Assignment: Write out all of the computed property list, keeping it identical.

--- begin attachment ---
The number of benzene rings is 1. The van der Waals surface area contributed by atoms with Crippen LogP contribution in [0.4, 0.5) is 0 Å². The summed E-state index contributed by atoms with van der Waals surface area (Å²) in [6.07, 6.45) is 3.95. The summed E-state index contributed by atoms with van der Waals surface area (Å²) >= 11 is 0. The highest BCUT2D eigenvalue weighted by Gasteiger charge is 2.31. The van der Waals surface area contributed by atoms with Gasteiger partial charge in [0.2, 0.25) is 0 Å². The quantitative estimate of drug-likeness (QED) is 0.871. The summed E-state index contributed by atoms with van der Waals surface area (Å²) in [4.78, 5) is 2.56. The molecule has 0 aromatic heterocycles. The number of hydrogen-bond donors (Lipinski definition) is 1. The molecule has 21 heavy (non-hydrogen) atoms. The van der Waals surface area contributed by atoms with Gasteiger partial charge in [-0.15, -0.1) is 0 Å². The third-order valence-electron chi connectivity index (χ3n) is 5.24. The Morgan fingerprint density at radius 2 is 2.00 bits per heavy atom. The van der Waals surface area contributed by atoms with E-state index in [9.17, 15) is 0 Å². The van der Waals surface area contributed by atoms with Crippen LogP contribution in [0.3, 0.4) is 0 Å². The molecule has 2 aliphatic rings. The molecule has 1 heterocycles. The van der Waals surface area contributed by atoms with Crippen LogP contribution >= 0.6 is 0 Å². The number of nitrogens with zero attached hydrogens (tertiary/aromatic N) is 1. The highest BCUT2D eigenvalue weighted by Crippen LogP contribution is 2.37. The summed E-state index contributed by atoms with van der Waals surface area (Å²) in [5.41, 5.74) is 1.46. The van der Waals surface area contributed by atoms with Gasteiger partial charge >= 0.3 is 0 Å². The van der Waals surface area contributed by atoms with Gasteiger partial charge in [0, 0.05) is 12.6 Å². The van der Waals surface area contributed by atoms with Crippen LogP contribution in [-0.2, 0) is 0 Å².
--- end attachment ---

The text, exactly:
The number of benzene rings is 1. The van der Waals surface area contributed by atoms with Crippen LogP contribution in [0.4, 0.5) is 0 Å². The summed E-state index contributed by atoms with van der Waals surface area (Å²) in [6.07, 6.45) is 3.95. The summed E-state index contributed by atoms with van der Waals surface area (Å²) >= 11 is 0. The highest BCUT2D eigenvalue weighted by Gasteiger charge is 2.31. The van der Waals surface area contributed by atoms with Gasteiger partial charge in [0.2, 0.25) is 0 Å². The quantitative estimate of drug-likeness (QED) is 0.871. The summed E-state index contributed by atoms with van der Waals surface area (Å²) in [4.78, 5) is 2.56. The molecule has 0 aromatic heterocycles. The number of hydrogen-bond donors (Lipinski definition) is 1. The molecule has 21 heavy (non-hydrogen) atoms. The van der Waals surface area contributed by atoms with Gasteiger partial charge in [-0.15, -0.1) is 0 Å². The third-order valence-electron chi connectivity index (χ3n) is 5.24. The Morgan fingerprint density at radius 2 is 2.00 bits per heavy atom. The van der Waals surface area contributed by atoms with E-state index in [9.17, 15) is 0 Å². The van der Waals surface area contributed by atoms with Crippen LogP contribution in [0.3, 0.4) is 0 Å². The molecule has 2 aliphatic rings. The molecule has 1 heterocycles. The van der Waals surface area contributed by atoms with Crippen LogP contribution >= 0.6 is 0 Å². The number of nitrogens with zero attached hydrogens (tertiary/aromatic N) is 1. The highest BCUT2D eigenvalue weighted by Crippen LogP contribution is 2.37. The summed E-state index contributed by atoms with van der Waals surface area (Å²) in [5.41, 5.74) is 1.46. The van der Waals surface area contributed by atoms with Gasteiger partial charge >= 0.3 is 0 Å². The van der Waals surface area contributed by atoms with Gasteiger partial charge in [0, 0.05) is 12.6 Å². The van der Waals surface area contributed by atoms with Crippen LogP contribution in [-0.2, 0) is 0 Å².